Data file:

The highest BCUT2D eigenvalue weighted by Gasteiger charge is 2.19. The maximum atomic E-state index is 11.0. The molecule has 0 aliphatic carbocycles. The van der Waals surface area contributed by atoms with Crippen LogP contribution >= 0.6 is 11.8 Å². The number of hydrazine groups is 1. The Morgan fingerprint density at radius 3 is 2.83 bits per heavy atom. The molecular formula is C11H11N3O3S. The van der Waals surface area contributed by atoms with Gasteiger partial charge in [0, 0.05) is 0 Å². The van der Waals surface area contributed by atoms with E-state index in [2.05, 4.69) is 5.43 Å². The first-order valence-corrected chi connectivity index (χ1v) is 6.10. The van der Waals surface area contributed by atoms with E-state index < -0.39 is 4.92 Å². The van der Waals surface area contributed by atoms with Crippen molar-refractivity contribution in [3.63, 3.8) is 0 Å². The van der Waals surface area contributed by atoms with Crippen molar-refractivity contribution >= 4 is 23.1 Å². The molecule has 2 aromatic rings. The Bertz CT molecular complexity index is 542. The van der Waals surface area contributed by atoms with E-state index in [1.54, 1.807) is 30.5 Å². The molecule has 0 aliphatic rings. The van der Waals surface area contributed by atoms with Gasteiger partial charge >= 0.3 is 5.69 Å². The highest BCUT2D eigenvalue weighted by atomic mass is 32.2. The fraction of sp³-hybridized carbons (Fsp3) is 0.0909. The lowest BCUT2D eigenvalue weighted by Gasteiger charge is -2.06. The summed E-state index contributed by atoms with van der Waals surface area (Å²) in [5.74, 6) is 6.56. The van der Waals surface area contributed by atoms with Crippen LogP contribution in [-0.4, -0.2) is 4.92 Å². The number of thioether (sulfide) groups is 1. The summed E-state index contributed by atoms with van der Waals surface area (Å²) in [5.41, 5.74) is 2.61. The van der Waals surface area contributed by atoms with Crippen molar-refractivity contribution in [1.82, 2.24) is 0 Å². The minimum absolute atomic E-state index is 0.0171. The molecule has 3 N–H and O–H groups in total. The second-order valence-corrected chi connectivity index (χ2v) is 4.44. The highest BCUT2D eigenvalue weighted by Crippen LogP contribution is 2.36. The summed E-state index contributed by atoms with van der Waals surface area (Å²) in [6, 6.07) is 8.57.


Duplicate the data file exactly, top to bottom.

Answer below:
The highest BCUT2D eigenvalue weighted by Gasteiger charge is 2.19. The maximum atomic E-state index is 11.0. The molecule has 0 aliphatic carbocycles. The van der Waals surface area contributed by atoms with Crippen LogP contribution >= 0.6 is 11.8 Å². The number of hydrazine groups is 1. The Morgan fingerprint density at radius 3 is 2.83 bits per heavy atom. The molecular formula is C11H11N3O3S. The van der Waals surface area contributed by atoms with Gasteiger partial charge in [0, 0.05) is 0 Å². The van der Waals surface area contributed by atoms with E-state index in [2.05, 4.69) is 5.43 Å². The first-order valence-corrected chi connectivity index (χ1v) is 6.10. The van der Waals surface area contributed by atoms with E-state index < -0.39 is 4.92 Å². The van der Waals surface area contributed by atoms with Crippen molar-refractivity contribution in [3.63, 3.8) is 0 Å². The van der Waals surface area contributed by atoms with Crippen molar-refractivity contribution >= 4 is 23.1 Å². The molecule has 2 aromatic rings. The Bertz CT molecular complexity index is 542. The van der Waals surface area contributed by atoms with E-state index in [1.54, 1.807) is 30.5 Å². The molecule has 0 aliphatic rings. The van der Waals surface area contributed by atoms with Gasteiger partial charge >= 0.3 is 5.69 Å². The highest BCUT2D eigenvalue weighted by atomic mass is 32.2. The fraction of sp³-hybridized carbons (Fsp3) is 0.0909. The lowest BCUT2D eigenvalue weighted by Gasteiger charge is -2.06. The summed E-state index contributed by atoms with van der Waals surface area (Å²) in [5.74, 6) is 6.56. The van der Waals surface area contributed by atoms with Crippen LogP contribution in [-0.4, -0.2) is 4.92 Å². The number of thioether (sulfide) groups is 1. The summed E-state index contributed by atoms with van der Waals surface area (Å²) in [5.41, 5.74) is 2.61. The van der Waals surface area contributed by atoms with Crippen molar-refractivity contribution in [1.82, 2.24) is 0 Å². The minimum absolute atomic E-state index is 0.0171. The molecule has 3 N–H and O–H groups in total. The second-order valence-corrected chi connectivity index (χ2v) is 4.44. The highest BCUT2D eigenvalue weighted by Crippen LogP contribution is 2.36. The summed E-state index contributed by atoms with van der Waals surface area (Å²) in [6, 6.07) is 8.57.